A flood of critical acclaim is enveloping Lars von Trier’s latest film, Melancholia. This is one band wagon that I’m willing to jump on.* (It’s currently playing at Ragtag). Melancholia depicts the disturbing truth behind what ought to be (and Trier shows is) an utterly depressing worldview, materialism. This universe is it – there is no after life. When the earth ends, life ends too and the universe doesn’t care either way. Melancholia shows us why the only reasonable response to materialism is melancholy.
Melancholia feels like two movies. First, a wedding. Second, an apocalypse. The first half focuses on Justine, a young, successful copy writer, during the reception following her marriage to Michael, who is kind, patient, and selfless. The reception is a lavish party, peopled by the best of high society, in her sister’s husband’s mansion. It sounds like the perfect night in a perfect life, but there’s one problem: Justine is morbidly depressed.
Throughout the party, she wanders off, drives away, takes a bath, puts a child to bed, and worse, ignoring her family, guests and new husband. She wants to enjoy the wedding, but cannot escape the feeling that it’s all meaningless. She stares pensively at the stars, wondering – it seems – if a wedding really matters in the grand scope of the universe?
Trier presents viewers with all the trivial rituals that fill up a wedding – first dances, cake cutting, contests, and toasts. But he makes them all feel trivial, fake, and empty, forcing us to ask: is my life anything more than series of scripted rituals? Is there really any meaning or worth in things we live for? At every turn, Justine answers this question with a resounding “NO.”
In the second half, we return to the mansion several months later. Justine is in the depths of her depression. Nonetheless, Claire, Justine’s sister, becomes the focal point of the film’s second half, as a planet called Melancholia quickly approaches Earth’s orbit. The planet’s approach leaves Claire constantly confronted with the question, ‘Is everything about to end?
Claire’s husband John, continually reassures her that “the real scientists” say Melancholia will pass Earth and only the “doomsday” wackos claim it will collide. Justine, on the other hand, believes Melancholia will hit Earth. As Melancholia nears Earth, Justine gains life – becoming a sort of Goddess of Melancholy. She bathes in the Planet’s light, watches it, seems to come alive in it. The foreboding apocalypse it threatens is a metaphor for Justine’s depression. In the depths of her darkness, it is always as if the world is ending. She even darkly decrees to claire that she wouldn’t mind if Earth disappeared. She says, “the Earth is evil … Life is evil.”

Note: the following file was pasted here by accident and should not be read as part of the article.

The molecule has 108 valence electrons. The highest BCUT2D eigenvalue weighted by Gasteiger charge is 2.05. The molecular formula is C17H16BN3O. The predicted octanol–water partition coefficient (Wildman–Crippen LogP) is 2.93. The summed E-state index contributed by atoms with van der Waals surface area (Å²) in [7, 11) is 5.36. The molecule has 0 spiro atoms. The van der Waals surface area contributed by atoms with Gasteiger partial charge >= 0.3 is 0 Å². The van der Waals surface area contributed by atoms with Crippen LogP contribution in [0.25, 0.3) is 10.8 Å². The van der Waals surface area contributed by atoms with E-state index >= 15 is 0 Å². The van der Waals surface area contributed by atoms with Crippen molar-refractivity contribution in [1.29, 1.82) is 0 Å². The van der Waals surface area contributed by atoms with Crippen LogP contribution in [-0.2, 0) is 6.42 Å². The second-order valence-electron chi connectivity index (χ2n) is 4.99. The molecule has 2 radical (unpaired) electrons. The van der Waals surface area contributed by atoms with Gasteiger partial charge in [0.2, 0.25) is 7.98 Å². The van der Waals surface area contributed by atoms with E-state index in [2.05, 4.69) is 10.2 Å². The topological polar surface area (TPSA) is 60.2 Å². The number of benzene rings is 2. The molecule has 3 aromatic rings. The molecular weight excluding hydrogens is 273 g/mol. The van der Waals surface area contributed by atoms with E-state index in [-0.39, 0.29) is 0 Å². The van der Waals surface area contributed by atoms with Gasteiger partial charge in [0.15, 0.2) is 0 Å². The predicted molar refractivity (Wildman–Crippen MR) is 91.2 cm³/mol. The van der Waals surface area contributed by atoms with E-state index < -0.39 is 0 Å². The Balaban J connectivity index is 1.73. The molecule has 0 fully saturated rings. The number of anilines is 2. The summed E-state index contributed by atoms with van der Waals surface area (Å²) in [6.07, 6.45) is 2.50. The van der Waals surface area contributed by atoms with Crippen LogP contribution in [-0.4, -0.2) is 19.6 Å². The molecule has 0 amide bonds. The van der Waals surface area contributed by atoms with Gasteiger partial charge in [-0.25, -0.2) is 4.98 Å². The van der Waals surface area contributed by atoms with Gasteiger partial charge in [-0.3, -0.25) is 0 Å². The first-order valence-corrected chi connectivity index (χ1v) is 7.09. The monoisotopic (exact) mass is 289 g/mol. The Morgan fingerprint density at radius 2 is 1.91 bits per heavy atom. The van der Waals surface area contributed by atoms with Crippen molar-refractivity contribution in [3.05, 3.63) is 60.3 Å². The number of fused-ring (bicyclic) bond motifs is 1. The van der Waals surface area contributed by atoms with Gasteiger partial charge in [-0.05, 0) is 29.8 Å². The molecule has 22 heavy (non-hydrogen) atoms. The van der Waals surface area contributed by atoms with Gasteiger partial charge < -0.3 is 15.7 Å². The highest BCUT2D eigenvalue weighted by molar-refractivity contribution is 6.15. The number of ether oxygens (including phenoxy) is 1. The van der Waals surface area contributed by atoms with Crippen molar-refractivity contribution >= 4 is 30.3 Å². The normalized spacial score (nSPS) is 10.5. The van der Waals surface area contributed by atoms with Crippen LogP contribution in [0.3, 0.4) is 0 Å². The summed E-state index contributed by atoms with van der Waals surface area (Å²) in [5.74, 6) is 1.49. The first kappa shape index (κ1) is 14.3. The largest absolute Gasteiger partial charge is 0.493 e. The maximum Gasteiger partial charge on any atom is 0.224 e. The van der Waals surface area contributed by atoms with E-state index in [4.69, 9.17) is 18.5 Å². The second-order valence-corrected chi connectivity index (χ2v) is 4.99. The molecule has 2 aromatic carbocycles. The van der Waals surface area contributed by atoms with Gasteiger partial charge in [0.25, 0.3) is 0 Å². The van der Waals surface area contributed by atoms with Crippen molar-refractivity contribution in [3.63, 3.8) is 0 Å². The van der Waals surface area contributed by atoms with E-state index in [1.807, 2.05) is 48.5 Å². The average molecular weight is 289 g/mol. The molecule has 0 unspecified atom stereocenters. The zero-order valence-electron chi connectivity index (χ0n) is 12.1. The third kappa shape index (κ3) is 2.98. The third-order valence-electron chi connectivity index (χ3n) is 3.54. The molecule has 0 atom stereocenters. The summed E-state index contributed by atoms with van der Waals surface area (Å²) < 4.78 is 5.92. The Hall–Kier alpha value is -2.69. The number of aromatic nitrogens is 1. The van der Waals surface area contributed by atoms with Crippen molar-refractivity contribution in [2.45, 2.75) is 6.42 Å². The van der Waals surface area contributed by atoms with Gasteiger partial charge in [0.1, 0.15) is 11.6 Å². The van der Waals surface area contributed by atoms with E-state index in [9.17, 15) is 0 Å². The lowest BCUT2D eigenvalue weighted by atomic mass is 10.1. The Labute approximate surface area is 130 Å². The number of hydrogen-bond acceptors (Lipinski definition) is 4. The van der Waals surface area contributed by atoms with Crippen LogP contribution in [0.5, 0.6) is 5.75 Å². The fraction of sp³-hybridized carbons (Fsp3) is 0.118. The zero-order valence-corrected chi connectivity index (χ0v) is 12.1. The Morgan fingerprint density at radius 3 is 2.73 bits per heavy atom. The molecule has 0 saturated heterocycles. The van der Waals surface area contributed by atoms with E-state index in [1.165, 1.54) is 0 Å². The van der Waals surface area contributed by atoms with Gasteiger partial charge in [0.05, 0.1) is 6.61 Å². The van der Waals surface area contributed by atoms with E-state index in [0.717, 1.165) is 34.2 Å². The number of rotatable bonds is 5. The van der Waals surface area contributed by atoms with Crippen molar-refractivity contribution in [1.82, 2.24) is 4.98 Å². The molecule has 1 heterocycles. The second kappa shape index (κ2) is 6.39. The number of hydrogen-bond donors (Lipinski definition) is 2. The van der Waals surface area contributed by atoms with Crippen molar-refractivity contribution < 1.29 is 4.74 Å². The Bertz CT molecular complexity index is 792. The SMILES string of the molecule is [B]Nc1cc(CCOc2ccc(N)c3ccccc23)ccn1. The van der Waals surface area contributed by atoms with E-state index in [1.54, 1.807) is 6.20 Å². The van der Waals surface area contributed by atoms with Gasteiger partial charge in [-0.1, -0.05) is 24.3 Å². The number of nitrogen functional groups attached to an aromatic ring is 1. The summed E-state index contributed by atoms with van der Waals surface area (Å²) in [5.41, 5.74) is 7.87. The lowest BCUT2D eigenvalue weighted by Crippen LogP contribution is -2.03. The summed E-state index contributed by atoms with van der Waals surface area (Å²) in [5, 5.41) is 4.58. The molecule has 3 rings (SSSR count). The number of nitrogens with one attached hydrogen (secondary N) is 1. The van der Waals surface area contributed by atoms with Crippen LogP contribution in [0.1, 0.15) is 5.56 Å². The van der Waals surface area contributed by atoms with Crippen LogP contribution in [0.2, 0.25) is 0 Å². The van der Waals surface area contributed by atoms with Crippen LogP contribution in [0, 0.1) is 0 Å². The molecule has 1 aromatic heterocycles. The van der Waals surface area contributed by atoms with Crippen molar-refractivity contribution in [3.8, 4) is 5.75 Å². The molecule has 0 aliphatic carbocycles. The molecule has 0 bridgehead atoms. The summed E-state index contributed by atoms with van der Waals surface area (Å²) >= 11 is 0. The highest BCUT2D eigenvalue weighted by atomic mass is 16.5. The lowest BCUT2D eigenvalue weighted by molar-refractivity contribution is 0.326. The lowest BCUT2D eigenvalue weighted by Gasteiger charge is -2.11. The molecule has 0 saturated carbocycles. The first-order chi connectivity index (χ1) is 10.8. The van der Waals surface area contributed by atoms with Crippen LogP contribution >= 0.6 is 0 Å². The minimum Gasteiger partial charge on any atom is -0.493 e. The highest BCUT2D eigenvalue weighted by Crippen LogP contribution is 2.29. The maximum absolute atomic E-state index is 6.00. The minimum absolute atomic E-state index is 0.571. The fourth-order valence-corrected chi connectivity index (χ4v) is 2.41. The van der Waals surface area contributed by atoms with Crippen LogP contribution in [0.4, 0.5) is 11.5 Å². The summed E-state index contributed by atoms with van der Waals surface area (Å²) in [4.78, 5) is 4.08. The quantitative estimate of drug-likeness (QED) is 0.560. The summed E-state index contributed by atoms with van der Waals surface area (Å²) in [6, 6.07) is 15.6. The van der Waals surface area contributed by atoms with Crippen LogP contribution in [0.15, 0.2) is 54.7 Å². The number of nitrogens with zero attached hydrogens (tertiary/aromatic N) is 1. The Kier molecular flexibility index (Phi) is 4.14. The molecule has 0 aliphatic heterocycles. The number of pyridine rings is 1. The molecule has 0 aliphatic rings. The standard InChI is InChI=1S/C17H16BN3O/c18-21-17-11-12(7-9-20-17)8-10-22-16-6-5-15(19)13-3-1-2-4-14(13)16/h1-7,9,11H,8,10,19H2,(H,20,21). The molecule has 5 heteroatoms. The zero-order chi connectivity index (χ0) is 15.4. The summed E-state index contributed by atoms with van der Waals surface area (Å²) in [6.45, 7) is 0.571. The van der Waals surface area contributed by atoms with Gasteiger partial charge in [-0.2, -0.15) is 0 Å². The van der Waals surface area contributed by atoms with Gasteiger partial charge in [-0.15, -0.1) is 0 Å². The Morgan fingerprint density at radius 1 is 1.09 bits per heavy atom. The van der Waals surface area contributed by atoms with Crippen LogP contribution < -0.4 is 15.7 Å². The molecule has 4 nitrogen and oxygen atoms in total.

So Claire wonders obsessively, who will be right? The real scientists, or the doomsday prophets? Trier gives an interesting response: If the real scientists are right, then the world will one actually come to an end – whether by Melancholia or some other means. And if that’s true, then the only real response is to live life now as a doomsday prophet – as one constantly treading the threshold to the end of all things – as Justine, the Goddess of Melancholy.
In the end, insanity looks sane in Melancholia. Why? If this physical world is all there is, then Justine is right, the world is evil and life is evil and there’s no greater meaning to live for, because in the end it all comes to nothing. Our lives are meaningless scripts that all come to a sad, empty close. The “true scientists” who believe only in the material world, must be doomsday prophets.
The entire second half of the film cuts off the outside world. It’s just a small family in a mansion dealing with the end of the world. There is nothing epic about this apocalypse; the story is a microcosm and that’s it’s magnificence. It forces all us to ask what our small lives really mean in the scope of an intangibly large universe.
Trier wants us to embrace the melancholy, to be evaporated into it. As Christians we agree that this is an appropriate response, if there is no God. If this is it, then Paul writes, “Let us eat and drink, for tomorrow we die” (1 Cor. 15:32). Friedrich Nietzche claimed that God was dead, and famously asked what would happen “when we unchained the earth from it’s sun?” The answer is Melancholia.
But thankfully our experience reveals to us that there’s more than this universe. As someone who’s been married, I can tell you that something profoundly spiritual occurred during our wedding vows. I can tell you that the cake cutting, and feasting, and drinking, and dancing was in fact full of the fullest merriness. Yes, there were rituals, but there were far more than that. Why? Because we live in a world charged with the love of God, and in him our souls find the greatest meaning and worth.
We can live with the greatest joy, because we have the greatest reason for hope in Christ. The world doesn’t end with Melancholia, it ends (and then begins again) with the triumphal return of it’s creator.
*Please note that Melancholia contains objectionable sexual content, and several non-sexual scenes of female nudity. Please be discerning before you watch this film.